This is a personal hobby project I’ve been working on over the couple years. It’s a WordPress site that I’ve developed. All illustrations and logos have been created for the site by myself. Some of the images are pictures I took, but most are curated from stock photography sites. All writing is my own, except for when specifically stated otherwise. Feel free to visit the site yourself.
This project began with a simple logo, which I designed:
It was the theme of our biggest conference of the year. We put it on our slides, in our brochures, and on our company button-downs. It was such a huge hit that customers were sneaking into our supply room to coif extra shirts. By the end of the conference our CMO had promised to make Power of Libraries merchandise available for sale to anybody who wanted it. Thus the project bounced back to my desk, and after extensive research my team and I released shop.sirsidynix.com
The shop site relies on a shopify theme, so it’s not entirely my design, but I did the headers, and various other bits in Illustrator, and then I selected and created the merchandise.
I survived multiple revisions of the SirsiDynix Website. This was the latest revision, finished in the summer of 2016, and I think it’s been the best so far. As of today, it is still being used. There are several elements here that I’m proud of. First of all, the page is very text heavy, but the groupings I employed keep it light-looking and reader-friendly. I also think that the color combination adds to the light, easy, but professional feel of the whole.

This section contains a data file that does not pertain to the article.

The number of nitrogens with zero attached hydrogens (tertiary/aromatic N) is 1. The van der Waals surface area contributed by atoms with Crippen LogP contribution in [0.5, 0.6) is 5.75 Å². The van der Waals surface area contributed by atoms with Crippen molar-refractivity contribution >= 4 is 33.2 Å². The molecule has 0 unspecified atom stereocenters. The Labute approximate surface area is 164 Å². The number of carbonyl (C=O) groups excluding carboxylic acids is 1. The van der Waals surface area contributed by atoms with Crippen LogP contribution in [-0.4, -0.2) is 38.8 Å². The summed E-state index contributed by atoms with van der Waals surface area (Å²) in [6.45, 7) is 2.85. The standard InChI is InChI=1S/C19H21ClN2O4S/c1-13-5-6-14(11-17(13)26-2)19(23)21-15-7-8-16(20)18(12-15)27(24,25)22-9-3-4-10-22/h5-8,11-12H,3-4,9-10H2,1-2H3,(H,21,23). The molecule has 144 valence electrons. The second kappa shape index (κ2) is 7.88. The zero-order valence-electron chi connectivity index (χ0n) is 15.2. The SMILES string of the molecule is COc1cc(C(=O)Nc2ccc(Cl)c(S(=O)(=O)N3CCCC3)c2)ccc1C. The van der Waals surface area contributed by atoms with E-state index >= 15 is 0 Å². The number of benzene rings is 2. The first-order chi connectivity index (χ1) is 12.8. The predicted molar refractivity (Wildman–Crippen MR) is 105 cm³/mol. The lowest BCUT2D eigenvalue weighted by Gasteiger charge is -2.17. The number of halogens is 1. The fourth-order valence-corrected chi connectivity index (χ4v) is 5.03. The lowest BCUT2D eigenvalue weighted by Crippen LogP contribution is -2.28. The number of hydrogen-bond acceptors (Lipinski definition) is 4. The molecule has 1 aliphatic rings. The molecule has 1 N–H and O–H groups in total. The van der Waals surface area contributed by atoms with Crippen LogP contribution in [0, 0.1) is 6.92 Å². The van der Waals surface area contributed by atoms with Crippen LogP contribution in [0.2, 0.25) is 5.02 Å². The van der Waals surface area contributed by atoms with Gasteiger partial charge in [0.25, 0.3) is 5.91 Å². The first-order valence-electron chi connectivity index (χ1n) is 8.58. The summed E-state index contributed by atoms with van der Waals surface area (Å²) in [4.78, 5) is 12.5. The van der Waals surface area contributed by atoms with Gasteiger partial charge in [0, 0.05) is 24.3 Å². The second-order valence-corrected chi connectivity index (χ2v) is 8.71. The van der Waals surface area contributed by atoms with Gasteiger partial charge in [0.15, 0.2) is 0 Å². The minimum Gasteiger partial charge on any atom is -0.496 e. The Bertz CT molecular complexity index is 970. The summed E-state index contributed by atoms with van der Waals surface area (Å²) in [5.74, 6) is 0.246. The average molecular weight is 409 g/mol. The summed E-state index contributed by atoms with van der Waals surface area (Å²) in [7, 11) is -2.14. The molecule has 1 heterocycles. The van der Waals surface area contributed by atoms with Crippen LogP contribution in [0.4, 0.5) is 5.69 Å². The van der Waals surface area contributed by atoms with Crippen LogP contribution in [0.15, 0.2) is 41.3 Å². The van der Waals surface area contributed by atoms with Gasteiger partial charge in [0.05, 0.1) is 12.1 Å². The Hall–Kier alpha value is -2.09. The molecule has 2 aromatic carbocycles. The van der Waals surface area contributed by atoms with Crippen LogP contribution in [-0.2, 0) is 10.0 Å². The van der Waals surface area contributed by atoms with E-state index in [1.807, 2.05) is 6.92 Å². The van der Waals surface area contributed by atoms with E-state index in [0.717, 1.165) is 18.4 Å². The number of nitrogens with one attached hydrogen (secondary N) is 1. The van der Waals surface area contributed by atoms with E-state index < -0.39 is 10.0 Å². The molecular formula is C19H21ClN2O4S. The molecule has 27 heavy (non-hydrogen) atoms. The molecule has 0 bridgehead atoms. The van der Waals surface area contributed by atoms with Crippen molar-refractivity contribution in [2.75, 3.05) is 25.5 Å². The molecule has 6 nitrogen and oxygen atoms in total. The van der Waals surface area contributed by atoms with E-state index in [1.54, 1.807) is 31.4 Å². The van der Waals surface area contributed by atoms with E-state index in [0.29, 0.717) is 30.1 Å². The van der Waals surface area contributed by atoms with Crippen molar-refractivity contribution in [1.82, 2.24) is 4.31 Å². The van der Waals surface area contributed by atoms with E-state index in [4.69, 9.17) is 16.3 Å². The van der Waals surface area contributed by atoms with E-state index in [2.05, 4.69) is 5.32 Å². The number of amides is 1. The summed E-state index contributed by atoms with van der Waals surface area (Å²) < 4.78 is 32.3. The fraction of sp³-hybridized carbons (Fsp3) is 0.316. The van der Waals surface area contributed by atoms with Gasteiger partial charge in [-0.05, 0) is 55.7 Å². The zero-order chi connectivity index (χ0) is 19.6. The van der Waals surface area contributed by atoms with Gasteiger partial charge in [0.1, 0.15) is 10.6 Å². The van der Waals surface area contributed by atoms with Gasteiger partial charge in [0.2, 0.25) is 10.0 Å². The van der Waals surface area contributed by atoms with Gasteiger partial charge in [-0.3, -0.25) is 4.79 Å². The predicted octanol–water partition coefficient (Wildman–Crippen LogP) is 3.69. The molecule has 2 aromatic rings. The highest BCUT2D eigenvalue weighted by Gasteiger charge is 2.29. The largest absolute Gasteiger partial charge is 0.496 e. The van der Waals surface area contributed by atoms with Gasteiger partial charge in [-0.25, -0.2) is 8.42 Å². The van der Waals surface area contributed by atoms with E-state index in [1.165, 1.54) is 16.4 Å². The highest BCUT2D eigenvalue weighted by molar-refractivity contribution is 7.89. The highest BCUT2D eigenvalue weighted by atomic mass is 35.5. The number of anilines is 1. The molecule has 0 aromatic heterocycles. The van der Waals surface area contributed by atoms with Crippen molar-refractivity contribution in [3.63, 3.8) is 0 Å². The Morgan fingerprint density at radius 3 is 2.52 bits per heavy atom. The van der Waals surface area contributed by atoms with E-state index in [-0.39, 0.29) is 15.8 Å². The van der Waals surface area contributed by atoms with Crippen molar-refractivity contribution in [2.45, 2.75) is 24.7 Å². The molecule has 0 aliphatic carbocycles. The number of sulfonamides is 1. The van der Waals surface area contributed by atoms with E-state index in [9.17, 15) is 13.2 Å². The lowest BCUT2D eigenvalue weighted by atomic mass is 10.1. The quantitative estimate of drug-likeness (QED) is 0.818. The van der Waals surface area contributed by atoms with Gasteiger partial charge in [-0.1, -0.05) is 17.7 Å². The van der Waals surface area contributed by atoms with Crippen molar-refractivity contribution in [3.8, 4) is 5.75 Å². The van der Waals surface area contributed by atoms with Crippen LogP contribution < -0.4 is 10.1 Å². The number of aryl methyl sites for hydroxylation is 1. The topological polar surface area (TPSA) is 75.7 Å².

Perhaps one of my most complicated projects, this series of wireframes for the BLUEcloud Cataloging web app took about a year to create, from winter 2012-fall of 2013. Part of what made it so complicated is the subject matter. In case you’ve never had the pleasure, MARC records (used to catalog library materials) are incredibly convoluted. With 999 different information fields, and rampant custom uses, they are hard to make, hard to use, and hard to maintain. Most people get a masters degree to learn how to use them, and I had to pick it up in the sub-context of 100+ meetings. This project was further complicated by the long list of undefined expectations various customers and shareholders had for the product. To top it all off, I came at this project as an emergency transplant. The sole user interface designer quit and they lured me from marketing to engineering with the promise of a company phone. Therefore, for the first little while I was trying to fill UI needs for 60+ developers completely alone. You can therefore imagine my elation at the success of this product, as you can see by it’s reception on Twitter when unveiled at the SirsiDynix COSUGI conference.
When I began this project it was a mess. The engineering department’s only UI designer had unexpectedly quit, and they emergency transferred me from Marketing to keep the 60+ developers headed in the right design direction on this and other projects. This particular project had been abandoned by my predecessor because she and the Product Manager weren’t on speaking terms! Shortly after I began picking up the pieces, the Product Manager also quit, leaving me and the headless engineering team to do our best on our own. We had every reason to epicly fail, but we worked our tails off and came out on top. This was the flagship project in a totally new initiative called BLUEcloud, BLUE standing for “Best Library User Experience.” Had we failed to produce a high-quality product it would have been disastrous for our brand. As it was, our net promoter score rose, and customer losses dropped every year following this product’s unveiling.